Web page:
The Host’s extraordinary album arrived in our inboxes with very little warning. A totally new artist, his music is composed on synths, guitars and effects, making music of astounding shine and complexity. His mix, posted below, is a smooth collage of fusion jazz, immersive folk song and synth drifts, recalling the romantic modernism of the internet age that his namesake suggests.
Hi The Host! How are you?
Good thanks. You can call me Barry.
Please tell me a bit about the special mix you’ve made for Dummy?
I called it a mix of Electric Church Music, Jimi Hendrix’s phrase for music that reaches into the soul of the listener… Which is a fairly earnest description. But I hope it finds some receptive listeners.
What’s your favourite track on there and why?
It’s not really about stand-out tracks, it’s more of a collage, so it works by putting the tracks in a certain context (same as a good album). There’s a few places where there’s three records playing at once. I am listening to the album (Mutima) that the Cecil McBee track is from quite a lot at the minute though, so if pushed for a favourite I’d say Cecil McBee – The Voice of the 7th Angel.
With names like Angel Fire, Neo-Geocities and Internet Archaeology, your music seems fascinated by the age in which we live. Can you tell us about this?
Not so much the current age of online culture, moreso the earlier stages, before Google, Facebook, and social media in general. Webrings, lake gifs, “page under construction”, tracts about the meaning of the Matrix and the X-Files, Timewave Zero speculation, Erowid trip reports, RealPlayer streams, MIDI players, HTML millennial tension… The era of the web that coincided with my introduction to recording music on a computer (mainly my own guitar playing), and recording the results on to cassettes.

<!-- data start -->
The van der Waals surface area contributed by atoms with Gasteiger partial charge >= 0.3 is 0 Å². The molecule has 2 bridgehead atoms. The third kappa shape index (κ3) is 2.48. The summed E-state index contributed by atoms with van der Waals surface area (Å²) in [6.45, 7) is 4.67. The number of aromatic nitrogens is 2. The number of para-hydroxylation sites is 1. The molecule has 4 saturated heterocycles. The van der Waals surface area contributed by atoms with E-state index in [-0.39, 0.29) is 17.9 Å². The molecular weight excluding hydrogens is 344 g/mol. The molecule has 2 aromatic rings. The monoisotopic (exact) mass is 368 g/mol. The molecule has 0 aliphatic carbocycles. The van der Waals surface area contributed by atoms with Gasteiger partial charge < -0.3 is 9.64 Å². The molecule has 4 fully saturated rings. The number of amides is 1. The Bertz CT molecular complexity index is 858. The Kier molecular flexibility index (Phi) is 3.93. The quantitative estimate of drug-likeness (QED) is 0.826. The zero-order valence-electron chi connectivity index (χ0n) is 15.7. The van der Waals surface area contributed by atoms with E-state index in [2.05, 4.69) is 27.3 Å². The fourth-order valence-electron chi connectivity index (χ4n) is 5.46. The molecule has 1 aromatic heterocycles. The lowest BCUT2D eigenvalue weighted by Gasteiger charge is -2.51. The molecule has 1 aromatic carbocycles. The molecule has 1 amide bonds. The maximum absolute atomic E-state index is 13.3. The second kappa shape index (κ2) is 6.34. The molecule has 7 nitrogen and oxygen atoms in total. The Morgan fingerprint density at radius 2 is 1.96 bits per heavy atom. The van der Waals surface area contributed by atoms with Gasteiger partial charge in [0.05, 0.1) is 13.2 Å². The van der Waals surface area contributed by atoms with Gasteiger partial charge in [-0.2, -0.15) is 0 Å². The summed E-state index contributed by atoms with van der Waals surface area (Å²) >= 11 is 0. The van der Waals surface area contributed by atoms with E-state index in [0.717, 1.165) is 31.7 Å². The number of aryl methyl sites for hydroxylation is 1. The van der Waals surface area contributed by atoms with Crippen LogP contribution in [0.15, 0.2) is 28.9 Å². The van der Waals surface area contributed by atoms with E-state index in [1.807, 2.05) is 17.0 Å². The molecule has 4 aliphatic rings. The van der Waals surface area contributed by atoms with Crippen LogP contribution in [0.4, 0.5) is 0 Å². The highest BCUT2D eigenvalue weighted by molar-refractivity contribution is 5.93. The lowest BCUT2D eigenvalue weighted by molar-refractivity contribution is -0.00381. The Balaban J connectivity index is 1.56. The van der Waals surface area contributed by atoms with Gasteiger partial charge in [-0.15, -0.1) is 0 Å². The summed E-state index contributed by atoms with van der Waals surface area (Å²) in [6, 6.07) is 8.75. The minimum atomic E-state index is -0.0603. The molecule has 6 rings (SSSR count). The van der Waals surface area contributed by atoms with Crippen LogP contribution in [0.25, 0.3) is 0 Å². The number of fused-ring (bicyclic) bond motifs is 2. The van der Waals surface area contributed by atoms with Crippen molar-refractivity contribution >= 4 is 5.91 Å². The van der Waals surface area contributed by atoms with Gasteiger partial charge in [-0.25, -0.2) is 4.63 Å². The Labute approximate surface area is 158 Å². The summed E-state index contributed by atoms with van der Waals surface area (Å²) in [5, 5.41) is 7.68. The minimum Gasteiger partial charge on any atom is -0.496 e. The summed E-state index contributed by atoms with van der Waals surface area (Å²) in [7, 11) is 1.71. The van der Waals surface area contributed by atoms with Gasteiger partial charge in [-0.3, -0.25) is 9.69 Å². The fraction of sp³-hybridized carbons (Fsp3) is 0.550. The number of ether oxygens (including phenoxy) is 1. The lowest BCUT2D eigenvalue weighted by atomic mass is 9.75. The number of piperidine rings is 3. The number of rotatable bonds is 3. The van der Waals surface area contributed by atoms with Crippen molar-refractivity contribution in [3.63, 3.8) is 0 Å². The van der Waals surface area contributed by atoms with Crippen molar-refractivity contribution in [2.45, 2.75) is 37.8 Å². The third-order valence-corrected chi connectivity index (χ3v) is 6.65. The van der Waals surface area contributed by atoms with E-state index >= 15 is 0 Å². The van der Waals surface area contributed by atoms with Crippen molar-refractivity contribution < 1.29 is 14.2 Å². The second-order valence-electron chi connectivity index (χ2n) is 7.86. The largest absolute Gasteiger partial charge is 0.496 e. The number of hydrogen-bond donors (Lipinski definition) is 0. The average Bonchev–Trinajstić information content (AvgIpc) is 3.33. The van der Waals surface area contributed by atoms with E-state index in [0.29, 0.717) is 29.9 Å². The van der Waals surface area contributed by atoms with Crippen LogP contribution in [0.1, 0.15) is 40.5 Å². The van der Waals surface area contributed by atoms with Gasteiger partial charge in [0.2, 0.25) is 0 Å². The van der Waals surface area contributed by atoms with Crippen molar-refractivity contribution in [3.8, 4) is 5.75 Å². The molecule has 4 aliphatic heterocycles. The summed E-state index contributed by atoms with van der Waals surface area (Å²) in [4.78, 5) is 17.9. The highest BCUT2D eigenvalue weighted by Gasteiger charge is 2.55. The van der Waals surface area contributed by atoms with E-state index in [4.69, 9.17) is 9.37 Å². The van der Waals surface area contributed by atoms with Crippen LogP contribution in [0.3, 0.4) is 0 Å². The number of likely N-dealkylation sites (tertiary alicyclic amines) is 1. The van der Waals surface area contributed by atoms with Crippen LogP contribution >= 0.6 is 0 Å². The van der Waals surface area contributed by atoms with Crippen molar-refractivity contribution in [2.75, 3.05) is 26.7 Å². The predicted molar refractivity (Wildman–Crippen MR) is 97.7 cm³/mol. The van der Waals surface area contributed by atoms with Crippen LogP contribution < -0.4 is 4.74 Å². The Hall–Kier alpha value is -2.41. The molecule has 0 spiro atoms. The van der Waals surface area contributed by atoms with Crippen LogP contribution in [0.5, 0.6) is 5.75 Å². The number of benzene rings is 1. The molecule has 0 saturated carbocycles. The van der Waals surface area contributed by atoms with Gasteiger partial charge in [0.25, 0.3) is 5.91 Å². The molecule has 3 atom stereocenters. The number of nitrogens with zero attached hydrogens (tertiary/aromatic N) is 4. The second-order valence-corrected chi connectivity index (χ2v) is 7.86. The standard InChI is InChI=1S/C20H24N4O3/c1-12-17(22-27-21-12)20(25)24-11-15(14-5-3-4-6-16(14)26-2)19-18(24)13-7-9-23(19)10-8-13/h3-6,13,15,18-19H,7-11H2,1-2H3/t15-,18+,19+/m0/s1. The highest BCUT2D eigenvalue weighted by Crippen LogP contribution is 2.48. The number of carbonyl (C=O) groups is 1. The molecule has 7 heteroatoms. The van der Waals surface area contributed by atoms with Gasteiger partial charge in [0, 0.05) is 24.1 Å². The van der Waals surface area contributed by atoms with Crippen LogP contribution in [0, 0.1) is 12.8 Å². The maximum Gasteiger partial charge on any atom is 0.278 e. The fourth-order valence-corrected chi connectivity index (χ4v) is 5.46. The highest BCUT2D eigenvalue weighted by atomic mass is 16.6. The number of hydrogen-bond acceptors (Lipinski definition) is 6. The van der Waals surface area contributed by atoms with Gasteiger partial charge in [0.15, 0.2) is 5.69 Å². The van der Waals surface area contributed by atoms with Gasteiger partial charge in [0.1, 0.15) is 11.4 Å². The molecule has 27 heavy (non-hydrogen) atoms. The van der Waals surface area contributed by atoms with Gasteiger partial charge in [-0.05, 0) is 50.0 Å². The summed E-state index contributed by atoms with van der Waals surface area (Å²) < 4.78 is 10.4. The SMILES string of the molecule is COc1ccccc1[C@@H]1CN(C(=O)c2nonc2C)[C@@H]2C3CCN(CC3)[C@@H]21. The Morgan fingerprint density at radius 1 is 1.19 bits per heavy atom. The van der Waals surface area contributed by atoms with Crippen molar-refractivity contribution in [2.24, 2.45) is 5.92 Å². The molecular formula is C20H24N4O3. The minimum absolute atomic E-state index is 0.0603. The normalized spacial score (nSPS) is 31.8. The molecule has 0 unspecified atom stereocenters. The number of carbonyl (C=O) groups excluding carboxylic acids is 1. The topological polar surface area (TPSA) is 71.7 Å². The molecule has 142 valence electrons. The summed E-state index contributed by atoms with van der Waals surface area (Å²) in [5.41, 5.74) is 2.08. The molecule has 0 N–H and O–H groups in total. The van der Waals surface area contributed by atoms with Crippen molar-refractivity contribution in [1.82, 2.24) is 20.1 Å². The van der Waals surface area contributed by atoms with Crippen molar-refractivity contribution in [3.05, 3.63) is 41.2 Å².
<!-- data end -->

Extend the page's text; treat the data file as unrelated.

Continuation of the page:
I love the album. Can you tell me something about the process of recording?
Thanks. Very little of it is sampled – only some of the drum sounds are sourced elsewhere, and some vocal samples, everything else has been crafted by hand and multi-tracked. Some of it doesn’t have a strict meter, and was recorded along to a Space Echo’s repeats. I always liked the sound of the drum machine you hear Mtume playing with on Miles Davis’ Dark Magus, so I wanted to give some of the rapid-fire drum stuff that kind of feel, more textural than propulsive. There’s some fairly open guitar soloing in places too, it was important that the record had a voice, and I feel like the guitar plays that role throughout the LP.
What are you most looking forward to in 2012?
Working on music, seeing how things change.